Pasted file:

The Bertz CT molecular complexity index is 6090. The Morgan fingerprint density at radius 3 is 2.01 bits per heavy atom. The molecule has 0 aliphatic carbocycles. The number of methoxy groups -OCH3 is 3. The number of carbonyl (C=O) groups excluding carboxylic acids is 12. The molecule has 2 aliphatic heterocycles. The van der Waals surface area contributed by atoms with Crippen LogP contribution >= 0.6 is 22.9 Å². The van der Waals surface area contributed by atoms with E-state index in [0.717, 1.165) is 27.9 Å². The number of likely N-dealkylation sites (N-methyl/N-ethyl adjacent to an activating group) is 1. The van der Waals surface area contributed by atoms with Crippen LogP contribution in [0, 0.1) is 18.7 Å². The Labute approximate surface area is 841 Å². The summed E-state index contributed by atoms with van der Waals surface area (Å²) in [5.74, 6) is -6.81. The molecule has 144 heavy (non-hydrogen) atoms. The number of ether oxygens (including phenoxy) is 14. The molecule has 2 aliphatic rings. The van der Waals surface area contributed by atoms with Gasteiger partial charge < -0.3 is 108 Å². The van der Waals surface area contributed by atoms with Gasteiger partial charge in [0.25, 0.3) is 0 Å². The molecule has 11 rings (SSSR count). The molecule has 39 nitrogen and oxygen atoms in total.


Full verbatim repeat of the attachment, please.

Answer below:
The Bertz CT molecular complexity index is 6090. The Morgan fingerprint density at radius 3 is 2.01 bits per heavy atom. The molecule has 0 aliphatic carbocycles. The number of methoxy groups -OCH3 is 3. The number of carbonyl (C=O) groups excluding carboxylic acids is 12. The molecule has 2 aliphatic heterocycles. The van der Waals surface area contributed by atoms with Crippen LogP contribution >= 0.6 is 22.9 Å². The van der Waals surface area contributed by atoms with E-state index in [0.717, 1.165) is 27.9 Å². The number of likely N-dealkylation sites (N-methyl/N-ethyl adjacent to an activating group) is 1. The van der Waals surface area contributed by atoms with Crippen LogP contribution in [0, 0.1) is 18.7 Å². The Labute approximate surface area is 841 Å². The summed E-state index contributed by atoms with van der Waals surface area (Å²) in [5.74, 6) is -6.81. The molecule has 144 heavy (non-hydrogen) atoms. The number of ether oxygens (including phenoxy) is 14. The molecule has 2 aliphatic rings. The van der Waals surface area contributed by atoms with Gasteiger partial charge < -0.3 is 108 Å². The van der Waals surface area contributed by atoms with Gasteiger partial charge in [0.25, 0.3) is 0 Å². The molecule has 11 rings (SSSR count). The molecule has 39 nitrogen and oxygen atoms in total.